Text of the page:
Why we got back in the market
Roman Chuyan, CFA 11/9/2020
Note: this report was sent to our clients on 11/2/2020. Stocks took off like a rocket ship since then.
- Our Equity Model’s outlook for the S&P 500 changed from Neutral to Positive.
- Our Short-Term Risk model gave a Buy signal after a 6% market drop over two weeks.
- Both models now dictate bullish positioning, and we reinvest in the market.
In my recent articles, I wrote that the market “might get interesting” before the election. Our short-term risk model had been giving a Sell signal since early September. We thought that a “resurgence in COVID … or shifts in the election chances could trigger short-term volatility” (October-20th article). That’s what happened. The S&P 500 has plummeted by 6.1% since mid-October, which took its year-to-date gain down to 2.8% (including dividends). Foreign equities dropped by 7.3% YTD, underperforming US by a 10% margin:
US and Foreign Stocks, Year-To-Date
Source: Ycharts, as of 10/30/2020.
While investors got anxious, the latest US economic numbers have shown remarkable strength. Jobless claims dropped to 751,000 last week, their lowest since March. GDP surged by a stunning 33% annualized in Q3-2020, the fastest quarterly economic growth ever. A V-shaped recovery was, in fact, achieved.
As a side note, this also suggests that US investors should sail close to home. Market growth is driven by economic growth in the long run. Our strategies are US-only.
Due to continued improvement in economic factors and to lower market valuation, our Equity Model has now shifted from Neutral Fundamentals to Positive Fundamentals (the left vertical on the chart below) – see Market Outlook for details.In addition, our Short-Term Risk model gave a closing Buy signal. As I explained previously, the two models work in concert. Both models now dictate bullish, risk-on positioning in our strategies. We therefore shift our strategies to their maximum bullish allocations.
Source: Model Capital Management LLC
The resurgence in COVID cases and uncertainty around the presidential election have given investors chills in the past two weeks, but are these real concerns? Our premise at Model Capital is that fundamentals drive markets: they determine the trend. Things like COVID fluctuations and elections create “noise” around the trend – transitory effects that are hard to predict and don’t last. I like to say that the market is bipolar. Anxious right now, investors were exuberant just two weeks ago based on “stimulus.”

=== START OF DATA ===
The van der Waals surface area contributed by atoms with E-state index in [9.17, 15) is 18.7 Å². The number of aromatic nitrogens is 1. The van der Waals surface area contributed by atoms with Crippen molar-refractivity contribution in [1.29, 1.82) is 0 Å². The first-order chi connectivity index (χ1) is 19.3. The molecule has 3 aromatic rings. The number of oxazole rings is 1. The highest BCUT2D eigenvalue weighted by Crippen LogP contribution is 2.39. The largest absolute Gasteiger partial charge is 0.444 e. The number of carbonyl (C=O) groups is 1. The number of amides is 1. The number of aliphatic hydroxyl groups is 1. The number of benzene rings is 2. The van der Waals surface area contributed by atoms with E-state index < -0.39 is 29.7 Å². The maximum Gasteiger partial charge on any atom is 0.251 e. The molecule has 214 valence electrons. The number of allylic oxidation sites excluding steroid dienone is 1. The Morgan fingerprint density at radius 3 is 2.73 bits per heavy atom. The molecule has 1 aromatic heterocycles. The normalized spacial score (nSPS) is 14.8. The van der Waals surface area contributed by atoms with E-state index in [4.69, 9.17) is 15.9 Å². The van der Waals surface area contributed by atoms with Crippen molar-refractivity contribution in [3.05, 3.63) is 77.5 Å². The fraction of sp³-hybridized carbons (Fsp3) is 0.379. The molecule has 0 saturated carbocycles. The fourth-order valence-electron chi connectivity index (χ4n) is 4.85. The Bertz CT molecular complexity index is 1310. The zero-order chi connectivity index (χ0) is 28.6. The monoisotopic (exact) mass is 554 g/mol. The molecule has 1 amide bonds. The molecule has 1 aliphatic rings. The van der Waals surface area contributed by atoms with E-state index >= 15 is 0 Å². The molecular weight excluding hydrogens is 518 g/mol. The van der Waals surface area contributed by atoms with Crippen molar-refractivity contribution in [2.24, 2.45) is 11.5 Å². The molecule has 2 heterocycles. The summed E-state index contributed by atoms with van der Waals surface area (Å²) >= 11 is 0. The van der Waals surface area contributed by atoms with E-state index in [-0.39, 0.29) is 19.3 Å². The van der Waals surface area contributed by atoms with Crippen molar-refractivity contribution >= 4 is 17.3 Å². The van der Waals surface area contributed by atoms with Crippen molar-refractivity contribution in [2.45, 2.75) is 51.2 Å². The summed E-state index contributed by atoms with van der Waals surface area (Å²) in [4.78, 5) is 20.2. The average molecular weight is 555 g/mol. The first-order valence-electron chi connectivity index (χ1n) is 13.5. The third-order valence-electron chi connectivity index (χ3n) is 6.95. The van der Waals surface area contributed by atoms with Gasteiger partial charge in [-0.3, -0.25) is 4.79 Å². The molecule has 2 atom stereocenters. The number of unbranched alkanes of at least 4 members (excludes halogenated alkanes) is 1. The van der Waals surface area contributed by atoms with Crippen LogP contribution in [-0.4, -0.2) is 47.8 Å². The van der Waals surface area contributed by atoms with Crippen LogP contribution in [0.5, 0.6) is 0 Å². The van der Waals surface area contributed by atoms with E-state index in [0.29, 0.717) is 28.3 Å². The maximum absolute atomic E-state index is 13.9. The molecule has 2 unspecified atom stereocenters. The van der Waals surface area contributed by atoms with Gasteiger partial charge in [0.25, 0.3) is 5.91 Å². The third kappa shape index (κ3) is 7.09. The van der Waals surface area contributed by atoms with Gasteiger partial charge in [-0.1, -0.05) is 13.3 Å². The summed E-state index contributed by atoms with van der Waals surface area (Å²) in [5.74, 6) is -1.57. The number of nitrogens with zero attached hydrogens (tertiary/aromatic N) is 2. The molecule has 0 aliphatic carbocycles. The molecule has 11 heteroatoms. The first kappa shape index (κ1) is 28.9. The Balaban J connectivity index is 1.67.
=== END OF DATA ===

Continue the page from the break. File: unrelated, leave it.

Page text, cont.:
Yes, US daily COVID cases hit an all-time high of 91,530 yesterday. Even though this is being hyped by the media, I don’t think that it’s a real concern for the market. Deaths, which are driven by cases but also by therapeutics and other factors, have ticked up only slightly:
It’s difficult to predict the effect of the election. Uncertainty is bad for the market, and – as I wrote to our clients in the past month – it wasn’t previously priced into the market. The 6% two-week drop might have factored in most of the uncertainty. This is good to see. When it’s over (hopefully the night of November 3rd), we might get a relief rally either way.
Let me be clear once again – we at Model Capital continue to follow our systematic, model-based process. Our models have now turned positive and dictate that we get back in the market. The timing is not accidental: the models turned positive in part because of the market’s recent drop. It improved valuation within the Equity model and helped trigger a Buy signal from the Risk model. It’s not always as synchronized because lags and market noise get in the way. So, such just-in-time model signals synchronized with the market’s pullback is good to see, and allows us to buy near the lows of the past three months.
The outlook for the S&P 500 by our fundamentals-based statistical model improved again this month. Improvements in economic factors and lower valuation due to the market drop contributed roughly equally to the improvement in the model. The forecast has now shifted to a “Positive Fundamentals” range above 3%. Combined with the Buy signal by our Short-Term Risk model, this now dictates bullish allocation.